Yost happy with progress of young Royals

Ned Yost is asking long-suffering Kansas City Royals fans to

wait a little longer.

In spite of their league-worst 36-52 record going into Friday

night’s game against Detroit, the manager feels certain better days

are ahead.

”You look at our club and look where we are in terms of our

defense as a whole, our base running as a whole, our bullpen, our

starting pitching and our base running, and we’ve made a lot of

progress,” said Yost, who’s halfway through his first full season

as KC manager. ”We just have to find ways to get over that hump,

and experience will help that a lot.”

Yost points to the development of young position players such as

first baseman Eric Hosmer, shortstop Alcides Escobar and third

baseman Mike Moustakas as sure signs that Kansas City’s slow,

painstaking program of building from the bottom up is bearing


Also encouraging is rookie left-hander Danny Duffy, who went six

strong innings in a 3-1 loss to the Tigers on Thursday night in his

10th major league start.

Hosmer, who was tearing up Triple-A pitching before he was

called up this year from Triple-A, is hitting .319 in Kauffman

Stadium and hit .333 on the team’s most recent road trip.

Moustakas, called up on June 10, drove in the Royals’ lone run

on Thursday night with an infield out but also failed in two key

situations with runners in scoring positions. Each time, he was

facing a pitcher he’d never seen before.

”A base hit there and we win the ballgame,” Yost said. ”But

there’s going to come a time when we’re going to pick those base

hits up and we’re going to win those ballgames, those close games.

We’ve played a lot of one-run and two-run games. We’re close.

Things happen fast, especially when you get close. Hopefully, we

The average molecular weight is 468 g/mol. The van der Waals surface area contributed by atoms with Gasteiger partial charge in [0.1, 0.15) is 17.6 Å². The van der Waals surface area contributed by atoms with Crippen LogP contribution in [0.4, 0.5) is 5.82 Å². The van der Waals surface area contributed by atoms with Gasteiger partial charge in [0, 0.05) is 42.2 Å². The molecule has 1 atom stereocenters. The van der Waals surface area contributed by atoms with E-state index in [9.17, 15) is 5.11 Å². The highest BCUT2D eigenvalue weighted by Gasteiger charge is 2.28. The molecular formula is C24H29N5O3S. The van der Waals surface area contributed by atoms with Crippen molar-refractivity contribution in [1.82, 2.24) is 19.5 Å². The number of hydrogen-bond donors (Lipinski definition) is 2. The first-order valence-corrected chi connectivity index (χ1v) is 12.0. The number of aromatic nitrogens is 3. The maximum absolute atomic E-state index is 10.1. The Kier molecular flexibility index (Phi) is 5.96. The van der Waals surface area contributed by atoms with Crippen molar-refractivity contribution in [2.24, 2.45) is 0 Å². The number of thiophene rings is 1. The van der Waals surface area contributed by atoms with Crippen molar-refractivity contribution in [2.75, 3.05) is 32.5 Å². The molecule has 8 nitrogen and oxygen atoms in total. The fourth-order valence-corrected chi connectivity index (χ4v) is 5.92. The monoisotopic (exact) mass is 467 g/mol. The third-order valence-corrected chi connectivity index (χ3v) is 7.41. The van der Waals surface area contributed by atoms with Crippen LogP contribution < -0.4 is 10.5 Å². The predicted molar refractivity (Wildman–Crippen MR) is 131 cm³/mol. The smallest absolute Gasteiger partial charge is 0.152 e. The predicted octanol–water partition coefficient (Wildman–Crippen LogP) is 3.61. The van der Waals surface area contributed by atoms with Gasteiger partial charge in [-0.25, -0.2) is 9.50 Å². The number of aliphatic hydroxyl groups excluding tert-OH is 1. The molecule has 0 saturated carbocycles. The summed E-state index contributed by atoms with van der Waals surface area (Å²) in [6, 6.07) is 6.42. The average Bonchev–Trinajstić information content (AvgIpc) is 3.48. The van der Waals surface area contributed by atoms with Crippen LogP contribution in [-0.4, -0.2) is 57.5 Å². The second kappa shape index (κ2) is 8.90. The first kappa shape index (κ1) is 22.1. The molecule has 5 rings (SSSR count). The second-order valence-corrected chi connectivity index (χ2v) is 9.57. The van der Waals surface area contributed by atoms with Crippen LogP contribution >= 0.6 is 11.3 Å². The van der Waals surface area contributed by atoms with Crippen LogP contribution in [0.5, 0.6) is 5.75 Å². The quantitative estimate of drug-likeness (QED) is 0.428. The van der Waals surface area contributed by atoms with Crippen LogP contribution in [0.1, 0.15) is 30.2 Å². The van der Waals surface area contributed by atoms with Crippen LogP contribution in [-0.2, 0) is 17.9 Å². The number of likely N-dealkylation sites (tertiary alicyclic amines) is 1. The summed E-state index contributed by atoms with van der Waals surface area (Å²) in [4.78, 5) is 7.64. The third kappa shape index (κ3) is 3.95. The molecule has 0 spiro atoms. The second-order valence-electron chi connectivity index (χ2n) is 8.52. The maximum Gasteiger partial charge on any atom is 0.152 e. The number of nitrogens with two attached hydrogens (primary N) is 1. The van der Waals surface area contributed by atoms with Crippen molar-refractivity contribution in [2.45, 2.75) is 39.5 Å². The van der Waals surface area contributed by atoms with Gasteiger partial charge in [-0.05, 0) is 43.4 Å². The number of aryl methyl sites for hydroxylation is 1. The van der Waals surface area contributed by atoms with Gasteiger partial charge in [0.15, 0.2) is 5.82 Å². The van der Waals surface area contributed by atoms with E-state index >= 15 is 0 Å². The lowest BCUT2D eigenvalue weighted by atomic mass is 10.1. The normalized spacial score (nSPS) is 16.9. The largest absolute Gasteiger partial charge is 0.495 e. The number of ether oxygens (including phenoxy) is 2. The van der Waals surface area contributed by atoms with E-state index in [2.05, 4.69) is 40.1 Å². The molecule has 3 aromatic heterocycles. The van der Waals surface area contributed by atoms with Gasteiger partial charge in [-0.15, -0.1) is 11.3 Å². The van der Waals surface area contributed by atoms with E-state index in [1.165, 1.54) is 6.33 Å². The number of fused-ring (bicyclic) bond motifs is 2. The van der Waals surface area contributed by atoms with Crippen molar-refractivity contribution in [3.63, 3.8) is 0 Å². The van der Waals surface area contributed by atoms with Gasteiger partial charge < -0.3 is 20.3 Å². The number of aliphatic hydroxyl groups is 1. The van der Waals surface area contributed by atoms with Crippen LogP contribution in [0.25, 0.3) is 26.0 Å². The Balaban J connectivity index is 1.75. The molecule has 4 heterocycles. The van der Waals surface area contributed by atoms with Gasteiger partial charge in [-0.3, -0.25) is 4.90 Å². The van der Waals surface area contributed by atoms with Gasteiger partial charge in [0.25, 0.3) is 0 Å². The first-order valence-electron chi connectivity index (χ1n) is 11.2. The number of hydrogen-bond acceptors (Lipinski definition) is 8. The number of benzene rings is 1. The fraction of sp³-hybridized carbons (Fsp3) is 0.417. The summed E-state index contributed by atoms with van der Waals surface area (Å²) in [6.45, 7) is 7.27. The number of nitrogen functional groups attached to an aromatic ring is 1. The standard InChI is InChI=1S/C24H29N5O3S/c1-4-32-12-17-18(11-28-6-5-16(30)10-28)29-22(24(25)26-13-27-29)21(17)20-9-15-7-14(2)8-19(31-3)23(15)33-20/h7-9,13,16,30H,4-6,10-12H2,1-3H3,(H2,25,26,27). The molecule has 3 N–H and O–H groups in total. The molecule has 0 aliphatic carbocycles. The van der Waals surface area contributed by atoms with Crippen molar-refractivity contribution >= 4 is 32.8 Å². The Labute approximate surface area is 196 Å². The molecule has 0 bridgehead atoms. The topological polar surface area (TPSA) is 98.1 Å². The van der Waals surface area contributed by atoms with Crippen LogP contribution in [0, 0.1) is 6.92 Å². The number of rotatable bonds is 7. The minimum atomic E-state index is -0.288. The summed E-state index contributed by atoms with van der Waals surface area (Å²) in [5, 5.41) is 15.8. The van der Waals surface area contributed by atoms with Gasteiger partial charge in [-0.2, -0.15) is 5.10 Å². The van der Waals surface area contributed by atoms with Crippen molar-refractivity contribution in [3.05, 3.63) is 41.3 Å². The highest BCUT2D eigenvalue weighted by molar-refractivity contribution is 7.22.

will turn the corner little bit in the second half and start making

some forward progress in the win-loss record. But where we are as a

team today, we’re better than we were last year in my opinion and

continuing to get better each week.”

Yost was in Milwaukee and Atlanta when those organizations made

similar transitions and became competitive. He’s seen what happens

when victory-starved organizations start to lose patience.

”You can’t allow passion to overcome your patience. That’s the

biggest mistake you’re going to make in this type of deal. When you

start to get frustrated and start to make moves out of desperation

because you’re not winning games right now, it’s a mistake. I told

our coaches at the beginning of the year this is going to be the

toughest year for us because we’re going to show signs and there

will be times when we struggle and it’s going to be frustrating

because we’re going to really start to take strides forward.”

The Royals have not made the postseason since winning the World

Series in 1985 and the prospect of another 90-loss season has upset

many fans.

”But we can’t lose sight of what the big picture is and what

we’re going to accomplish because when we get to the point where we

can compete we’re going to compete for an extended time, not one

season. I’m talking four, five seasons in a row. But we have to get

to that point and you don’t want to do anything to jeopardize the

future by doing something crazy right now.”